Millie Noe | On 05, Sep 2017
One Sunday, back when I was in sixth grade, I hopped on my bike and I pedaled my way to school.
It was located at the top of a very long and steep hill.
What I didn’t know until that day was that our school was not at the top of a very long and steep hill. Our school was at the top of just one of a series of long and steep hills, on a road that never really ends.
But I’d never had a reason to go beyond the building that held all those teachers who taught me how to sound out the words in the fun filled adventures of Dick and Jane.
How to add and subtract.
How to multiply.
And, well, they did their best with division.
Until that Sunday.
I saw Becky and her long blond braids coming toward me. She came skidding to a halt on her ten speed, leaving a black streak on the pavement.
Her bike had really cool handle bars, a pinhead of a seat and those new fangled hand brakes.
My bike was of the more sturdy vintage.
It was built to be pedaled to the grocery store, as it came with double baskets hanging over the back tire and a bell that I could ring with my finger if a slow moving wagon with a three year old sitting in it, ever got in my way.
That’s why it was a day and half later when Becky and I raised our left hands in the air and turned right onto a gravel driveway that crossed over a little brook and then led us into her family’s little piece of heaven.
The reason that we rode our bikes to their mosquito infested land that day, was so that I could meet her donkey.
He was real nice.
Although I am not sure that he was worth all the effort.
We couldn’t even ride him.
We just fed him carrots and hay and then shoveled up his shit, because her mom said, “That was the deal. You get a donkey. You take care of your donkey.”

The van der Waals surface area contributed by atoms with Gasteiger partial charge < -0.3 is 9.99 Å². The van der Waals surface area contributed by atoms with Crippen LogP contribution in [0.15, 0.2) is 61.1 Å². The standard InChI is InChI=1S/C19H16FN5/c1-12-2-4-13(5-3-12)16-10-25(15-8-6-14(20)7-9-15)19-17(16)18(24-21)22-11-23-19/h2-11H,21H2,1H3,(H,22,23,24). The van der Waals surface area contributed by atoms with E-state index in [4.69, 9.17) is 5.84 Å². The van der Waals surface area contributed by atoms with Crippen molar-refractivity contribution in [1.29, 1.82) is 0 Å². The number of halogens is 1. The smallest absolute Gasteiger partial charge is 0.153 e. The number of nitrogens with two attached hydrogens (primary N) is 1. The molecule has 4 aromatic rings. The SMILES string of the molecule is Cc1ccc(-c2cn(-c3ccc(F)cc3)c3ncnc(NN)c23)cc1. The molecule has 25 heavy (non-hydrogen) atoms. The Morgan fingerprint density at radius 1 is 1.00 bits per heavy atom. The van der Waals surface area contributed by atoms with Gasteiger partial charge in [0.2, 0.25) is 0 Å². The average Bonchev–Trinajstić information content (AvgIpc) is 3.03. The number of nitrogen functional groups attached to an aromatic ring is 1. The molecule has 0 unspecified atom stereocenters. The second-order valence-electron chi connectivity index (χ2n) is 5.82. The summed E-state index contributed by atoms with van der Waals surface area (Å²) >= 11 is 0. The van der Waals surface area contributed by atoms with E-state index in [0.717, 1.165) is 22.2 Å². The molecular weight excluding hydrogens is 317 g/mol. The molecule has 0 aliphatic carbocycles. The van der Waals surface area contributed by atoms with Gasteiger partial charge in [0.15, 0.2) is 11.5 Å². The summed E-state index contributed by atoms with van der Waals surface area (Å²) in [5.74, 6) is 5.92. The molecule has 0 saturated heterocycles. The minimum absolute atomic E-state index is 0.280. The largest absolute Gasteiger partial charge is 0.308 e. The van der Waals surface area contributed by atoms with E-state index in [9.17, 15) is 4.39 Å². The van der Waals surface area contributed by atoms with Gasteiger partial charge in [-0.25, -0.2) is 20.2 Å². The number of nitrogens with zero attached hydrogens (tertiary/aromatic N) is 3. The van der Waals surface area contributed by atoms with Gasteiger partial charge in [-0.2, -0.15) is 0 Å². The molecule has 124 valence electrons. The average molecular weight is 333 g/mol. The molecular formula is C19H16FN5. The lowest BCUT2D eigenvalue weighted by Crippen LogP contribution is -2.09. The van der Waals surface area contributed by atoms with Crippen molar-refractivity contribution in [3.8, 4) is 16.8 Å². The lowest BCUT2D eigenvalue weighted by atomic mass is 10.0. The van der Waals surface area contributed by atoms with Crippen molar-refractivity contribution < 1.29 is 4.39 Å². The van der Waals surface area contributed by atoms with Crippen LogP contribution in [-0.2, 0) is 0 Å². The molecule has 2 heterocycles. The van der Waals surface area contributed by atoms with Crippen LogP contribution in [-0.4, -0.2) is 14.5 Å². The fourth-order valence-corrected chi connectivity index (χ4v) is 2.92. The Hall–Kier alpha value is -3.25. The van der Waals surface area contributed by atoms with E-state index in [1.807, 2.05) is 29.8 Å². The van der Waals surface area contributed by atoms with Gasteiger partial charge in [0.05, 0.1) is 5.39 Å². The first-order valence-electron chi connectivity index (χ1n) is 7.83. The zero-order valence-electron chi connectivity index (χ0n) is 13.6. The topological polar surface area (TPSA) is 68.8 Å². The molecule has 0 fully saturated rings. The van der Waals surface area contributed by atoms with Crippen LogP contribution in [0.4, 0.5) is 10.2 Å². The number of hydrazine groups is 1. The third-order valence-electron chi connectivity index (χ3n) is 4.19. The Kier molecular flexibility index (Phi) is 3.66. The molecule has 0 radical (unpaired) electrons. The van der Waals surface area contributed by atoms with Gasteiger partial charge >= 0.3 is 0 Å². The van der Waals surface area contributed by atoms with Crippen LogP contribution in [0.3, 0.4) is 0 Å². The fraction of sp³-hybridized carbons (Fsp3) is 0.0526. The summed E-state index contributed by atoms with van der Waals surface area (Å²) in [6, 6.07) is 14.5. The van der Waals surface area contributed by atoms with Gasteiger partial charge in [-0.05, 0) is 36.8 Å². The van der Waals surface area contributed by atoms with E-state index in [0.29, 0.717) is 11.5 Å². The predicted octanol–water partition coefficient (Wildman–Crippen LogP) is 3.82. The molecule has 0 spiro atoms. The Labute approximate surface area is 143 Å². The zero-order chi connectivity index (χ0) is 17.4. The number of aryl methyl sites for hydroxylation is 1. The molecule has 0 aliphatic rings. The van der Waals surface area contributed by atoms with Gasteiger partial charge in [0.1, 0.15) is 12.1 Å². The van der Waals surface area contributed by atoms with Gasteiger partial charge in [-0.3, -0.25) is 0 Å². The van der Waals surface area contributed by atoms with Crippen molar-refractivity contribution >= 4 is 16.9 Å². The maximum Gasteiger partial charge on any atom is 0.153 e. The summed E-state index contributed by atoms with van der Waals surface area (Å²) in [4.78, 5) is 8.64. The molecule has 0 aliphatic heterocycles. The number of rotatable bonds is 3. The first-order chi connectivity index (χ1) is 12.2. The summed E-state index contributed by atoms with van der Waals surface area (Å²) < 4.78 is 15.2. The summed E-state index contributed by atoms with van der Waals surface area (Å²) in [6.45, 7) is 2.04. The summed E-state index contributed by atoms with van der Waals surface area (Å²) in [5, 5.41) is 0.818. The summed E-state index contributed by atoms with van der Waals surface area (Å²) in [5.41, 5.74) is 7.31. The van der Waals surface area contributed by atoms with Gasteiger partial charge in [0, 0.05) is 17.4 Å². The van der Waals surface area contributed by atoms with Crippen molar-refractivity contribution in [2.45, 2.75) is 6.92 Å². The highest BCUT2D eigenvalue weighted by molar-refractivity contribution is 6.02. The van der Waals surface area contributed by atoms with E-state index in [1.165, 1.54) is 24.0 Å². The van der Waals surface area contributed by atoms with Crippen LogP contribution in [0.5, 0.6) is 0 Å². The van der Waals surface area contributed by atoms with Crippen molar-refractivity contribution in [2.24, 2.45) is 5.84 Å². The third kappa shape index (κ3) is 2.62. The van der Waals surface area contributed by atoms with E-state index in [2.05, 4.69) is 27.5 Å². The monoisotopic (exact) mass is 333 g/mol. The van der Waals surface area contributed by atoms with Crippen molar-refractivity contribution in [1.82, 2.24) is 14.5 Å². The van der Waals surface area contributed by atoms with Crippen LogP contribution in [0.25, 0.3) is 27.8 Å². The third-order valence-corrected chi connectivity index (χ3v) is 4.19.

Well, I was real tired, smelly and all bit up, with homework still looming, when we left that place.
I was so spent that I was thankful when her dad loaded our bikes up into the back of his truck, that I didn’t even care that we weren’t going to fly down all those hills I’d dreamed about as I’d pushed my way up all of them.
The funny thing is, I almost forgot about that day.
But now, just forty-eight short years later, I am starting to notice a pattern.
You see, a couple of Saturdays ago, I stopped to buy some beer to take to the cottage. That is when I noticed a woman in line in front of me with purple hair, sparkly pink shoes, a tie dyed dress and earrings the size of grapefruits to match.
She pulled out the correct change to pay for a PowerAde and left.
I then swiped my card for twelve Lite sins and got back into my car.
That is when it happened.
I pulled up right behind the same woman who was still in the parking lot.
She was in a white van van that said Christie’s Quilt on it.
“Oh, she quilts,” I thought.
There were a pair of windows on the double back doors.
I read the words, Hauling my little ass across America.
The woman tapped her brakes.
So, I tapped mine.
And then the white ass of a white ass pressed against the double back windows.
Fortunately I am a law abiding citizen.
Therefore I did not spray any of that beer right out of my nose and onto the dashboard.
But I did laugh.
All the way to the cottage.
I wrote down the name of her blog in my mind.
And when I returned home the next evening I looked it up.
Well, it turns out that the lady with the purple hair goes by Joanne and her little white ass would be Levi.